For over a decade, a robust energy sector, competitive business environment and inherent entrepreneurial spirit fuelled relentless growth in Calgary’s real estate market, and record-setting sales in its luxury segment.
Since the fall of oil prices in 2014, continued volatility has taken a heavy toll. With uncertainty challenging the city, we sat down with Mary-Ann Mears, managing broker of Sotheby’s International Realty Canada in Calgary to discuss the state of Calgary’s top-tier real estate market heading into fall 2016. Alberta has experienced more than its fair share of economic turmoil over the past few years.
How has the Calgary real estate market performed in light of this, particularly in the higher end of the market, which had reported unprecedented gains for several years before the oil crash?
Alberta’s uncertain economy has shaken the Calgary real estate market for close to two years, and the impact of that has been felt deeply in the luxury segment. When oil prices first plunged in mid-2014, the market maintained a degree of resiliency – in fact, the volume of real estate sold over $1 million was up 14 per cent in the second half of 2014 compared to the same time frame in 2013. By last year though, the downturn in the energy sector, job losses and the drop in the number of people moving into the city from other parts of Canada dampened people’s confidence. Sales over $1 million fell 40 per cent from 2014. The market slowed because people wanted to ‘wait and see’. We started to see more activity in the market by late spring of this year, when people who needed to sell had little choice but to adjust to the new reality and make their move. In the first half of the year, sales over $1 million rebounded close to 10 per cent compared to 2015.
It’s been surprising to market observers that real estate prices have remained fairly resilient given that demand has fallen so sharply. What do you see happening to prices in the fall?
It always takes several months for prices to adjust when the real estate market cools. Since the start of the downturn, prices have declined by nearly five per cent. We’re expecting prices to drop further this fall across the conventional and luxury market, especially in the neighbourhoods and segments where supply has built up. The reality is that Calgary is entrenched in a buyers’ market and will be for some time.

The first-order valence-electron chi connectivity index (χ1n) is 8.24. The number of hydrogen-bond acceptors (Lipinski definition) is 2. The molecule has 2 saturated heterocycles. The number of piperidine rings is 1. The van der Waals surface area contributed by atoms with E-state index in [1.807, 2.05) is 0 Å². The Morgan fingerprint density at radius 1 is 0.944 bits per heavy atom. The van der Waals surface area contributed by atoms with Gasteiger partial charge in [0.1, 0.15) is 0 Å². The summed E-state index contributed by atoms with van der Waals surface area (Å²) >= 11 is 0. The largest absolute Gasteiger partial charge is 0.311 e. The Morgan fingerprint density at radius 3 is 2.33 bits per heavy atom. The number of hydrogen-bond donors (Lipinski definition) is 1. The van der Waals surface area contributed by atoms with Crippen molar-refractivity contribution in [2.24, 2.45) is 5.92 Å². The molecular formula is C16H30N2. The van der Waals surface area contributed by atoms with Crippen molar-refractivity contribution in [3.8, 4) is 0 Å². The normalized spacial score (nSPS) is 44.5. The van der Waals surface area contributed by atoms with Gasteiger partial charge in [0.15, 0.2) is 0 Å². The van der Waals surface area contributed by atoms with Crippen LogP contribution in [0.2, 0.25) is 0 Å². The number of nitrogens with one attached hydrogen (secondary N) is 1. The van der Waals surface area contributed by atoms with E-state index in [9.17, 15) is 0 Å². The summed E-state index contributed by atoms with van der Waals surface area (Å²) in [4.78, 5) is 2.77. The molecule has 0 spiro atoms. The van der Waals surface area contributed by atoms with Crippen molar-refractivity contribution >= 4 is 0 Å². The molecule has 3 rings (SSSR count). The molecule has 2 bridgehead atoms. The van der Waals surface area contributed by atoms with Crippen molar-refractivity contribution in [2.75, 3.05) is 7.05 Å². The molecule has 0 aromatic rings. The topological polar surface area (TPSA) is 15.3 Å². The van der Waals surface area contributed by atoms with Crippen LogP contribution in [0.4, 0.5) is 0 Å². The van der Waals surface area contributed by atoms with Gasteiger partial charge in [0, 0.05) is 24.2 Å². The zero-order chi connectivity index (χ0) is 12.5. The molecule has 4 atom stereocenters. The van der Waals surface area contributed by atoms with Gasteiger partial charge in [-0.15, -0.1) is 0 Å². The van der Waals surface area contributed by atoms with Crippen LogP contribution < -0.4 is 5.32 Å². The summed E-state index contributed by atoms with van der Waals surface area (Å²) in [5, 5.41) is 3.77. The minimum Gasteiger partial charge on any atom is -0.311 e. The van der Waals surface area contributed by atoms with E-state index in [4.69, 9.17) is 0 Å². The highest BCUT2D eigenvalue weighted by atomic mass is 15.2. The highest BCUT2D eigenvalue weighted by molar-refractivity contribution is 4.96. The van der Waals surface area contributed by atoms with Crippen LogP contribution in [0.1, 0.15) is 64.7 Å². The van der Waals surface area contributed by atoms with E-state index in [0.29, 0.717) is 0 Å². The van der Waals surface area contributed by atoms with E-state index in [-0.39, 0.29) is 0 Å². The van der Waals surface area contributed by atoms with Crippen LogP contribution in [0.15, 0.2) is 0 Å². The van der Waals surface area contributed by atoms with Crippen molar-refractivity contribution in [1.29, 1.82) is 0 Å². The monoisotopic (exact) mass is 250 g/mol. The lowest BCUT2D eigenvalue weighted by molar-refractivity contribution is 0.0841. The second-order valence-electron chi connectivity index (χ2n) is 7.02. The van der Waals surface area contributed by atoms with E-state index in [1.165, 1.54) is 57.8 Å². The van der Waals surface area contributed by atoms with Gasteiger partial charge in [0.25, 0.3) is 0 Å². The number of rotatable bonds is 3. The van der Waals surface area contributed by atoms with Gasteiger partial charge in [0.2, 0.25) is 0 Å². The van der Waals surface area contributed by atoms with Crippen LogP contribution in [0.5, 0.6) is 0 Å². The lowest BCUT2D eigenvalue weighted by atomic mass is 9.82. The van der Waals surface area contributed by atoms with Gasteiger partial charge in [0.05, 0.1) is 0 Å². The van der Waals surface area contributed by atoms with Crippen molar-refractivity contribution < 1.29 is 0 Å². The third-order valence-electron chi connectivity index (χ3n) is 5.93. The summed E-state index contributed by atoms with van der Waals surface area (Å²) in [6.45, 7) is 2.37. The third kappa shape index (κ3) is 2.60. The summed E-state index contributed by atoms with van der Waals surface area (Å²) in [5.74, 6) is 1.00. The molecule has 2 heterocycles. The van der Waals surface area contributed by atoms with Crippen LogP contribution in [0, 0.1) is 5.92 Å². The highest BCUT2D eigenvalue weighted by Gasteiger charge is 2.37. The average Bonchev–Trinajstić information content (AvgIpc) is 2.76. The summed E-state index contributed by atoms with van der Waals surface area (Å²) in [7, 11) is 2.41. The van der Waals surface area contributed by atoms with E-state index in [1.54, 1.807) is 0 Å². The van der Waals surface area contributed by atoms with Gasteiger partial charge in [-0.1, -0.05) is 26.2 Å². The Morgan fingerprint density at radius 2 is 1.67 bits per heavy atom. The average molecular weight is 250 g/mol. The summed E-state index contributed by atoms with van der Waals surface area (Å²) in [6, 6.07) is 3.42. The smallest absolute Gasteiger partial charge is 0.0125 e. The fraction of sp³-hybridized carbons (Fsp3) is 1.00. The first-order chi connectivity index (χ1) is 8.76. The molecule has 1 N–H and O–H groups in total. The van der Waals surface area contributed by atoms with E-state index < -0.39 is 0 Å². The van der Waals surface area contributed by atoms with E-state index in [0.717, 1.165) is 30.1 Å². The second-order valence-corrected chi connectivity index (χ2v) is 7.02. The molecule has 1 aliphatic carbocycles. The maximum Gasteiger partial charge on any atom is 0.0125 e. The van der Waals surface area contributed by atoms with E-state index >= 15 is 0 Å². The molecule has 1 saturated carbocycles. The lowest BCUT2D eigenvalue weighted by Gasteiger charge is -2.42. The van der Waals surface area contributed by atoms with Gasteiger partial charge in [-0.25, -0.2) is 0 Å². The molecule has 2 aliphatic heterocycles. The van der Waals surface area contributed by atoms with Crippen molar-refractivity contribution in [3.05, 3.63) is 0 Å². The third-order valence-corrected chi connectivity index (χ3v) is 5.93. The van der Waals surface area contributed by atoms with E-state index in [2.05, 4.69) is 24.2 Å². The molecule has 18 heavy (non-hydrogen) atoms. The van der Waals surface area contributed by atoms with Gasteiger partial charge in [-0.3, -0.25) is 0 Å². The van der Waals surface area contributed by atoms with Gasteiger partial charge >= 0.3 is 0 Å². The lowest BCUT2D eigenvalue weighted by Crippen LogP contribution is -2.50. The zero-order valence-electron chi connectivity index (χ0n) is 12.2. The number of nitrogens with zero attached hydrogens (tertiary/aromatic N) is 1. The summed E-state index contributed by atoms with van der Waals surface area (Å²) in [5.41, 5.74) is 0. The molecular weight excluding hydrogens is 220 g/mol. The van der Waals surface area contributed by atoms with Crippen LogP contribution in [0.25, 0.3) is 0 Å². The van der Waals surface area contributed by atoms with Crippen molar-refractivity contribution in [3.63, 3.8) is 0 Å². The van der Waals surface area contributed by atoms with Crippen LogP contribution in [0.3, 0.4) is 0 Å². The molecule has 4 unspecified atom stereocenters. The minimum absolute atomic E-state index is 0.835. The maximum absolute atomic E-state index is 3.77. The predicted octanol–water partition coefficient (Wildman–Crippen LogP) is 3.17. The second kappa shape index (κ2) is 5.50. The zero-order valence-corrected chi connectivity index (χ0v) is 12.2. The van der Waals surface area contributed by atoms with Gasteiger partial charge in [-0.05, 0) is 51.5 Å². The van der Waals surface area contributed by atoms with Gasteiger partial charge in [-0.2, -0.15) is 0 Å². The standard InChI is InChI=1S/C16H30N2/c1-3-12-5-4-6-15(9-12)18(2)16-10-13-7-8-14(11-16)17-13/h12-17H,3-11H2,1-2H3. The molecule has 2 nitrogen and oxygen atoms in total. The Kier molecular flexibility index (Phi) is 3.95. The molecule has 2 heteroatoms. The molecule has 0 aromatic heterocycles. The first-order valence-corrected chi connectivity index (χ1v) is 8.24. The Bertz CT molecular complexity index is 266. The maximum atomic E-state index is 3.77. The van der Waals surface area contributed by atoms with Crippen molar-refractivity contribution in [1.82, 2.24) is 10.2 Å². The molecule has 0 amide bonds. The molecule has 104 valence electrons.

In spite of the downturn, Sotheby’s International Realty Canada recently broke three-year records with $8.4 million and $5.1 million luxury waterfront condos at THE RIVER. Is this a sign of returning strength in the luxury condo market?
Those sales reflect the fact that there are excellent opportunities for smart buyers and investors in today’s market, and that it’s essential for sellers to connect with them. At this point, it would be a stretch to say that they reflect a market trend that will continue throughout fall.
Sales of condos over $1 million were down close to 40 per cent year-over-year in the first half of 2016 – demand for luxury condos is soft. Even the conventional condo market has six months’ inventory to absorb. This is a city where the single family home market still dominates.
What advice do you have for homebuyers and sellers who are trying to navigate the fall market?
It’s absolutely critical that sellers do their research, get expert advice and ensure that their homes are priced appropriately this fall. It’s just as important, and I can’t emphasize this enough, that listings be marketed aggressively – locally, nationally and internationally.
This is the time to cast a wide net and reach as many qualified buyers as possible. As for buyers, the fall market will unearth real opportunities – smart money buys in a downward market.
*This Article First Appeared in the Fall 2016 Issue of INSIGHT: The Art of Living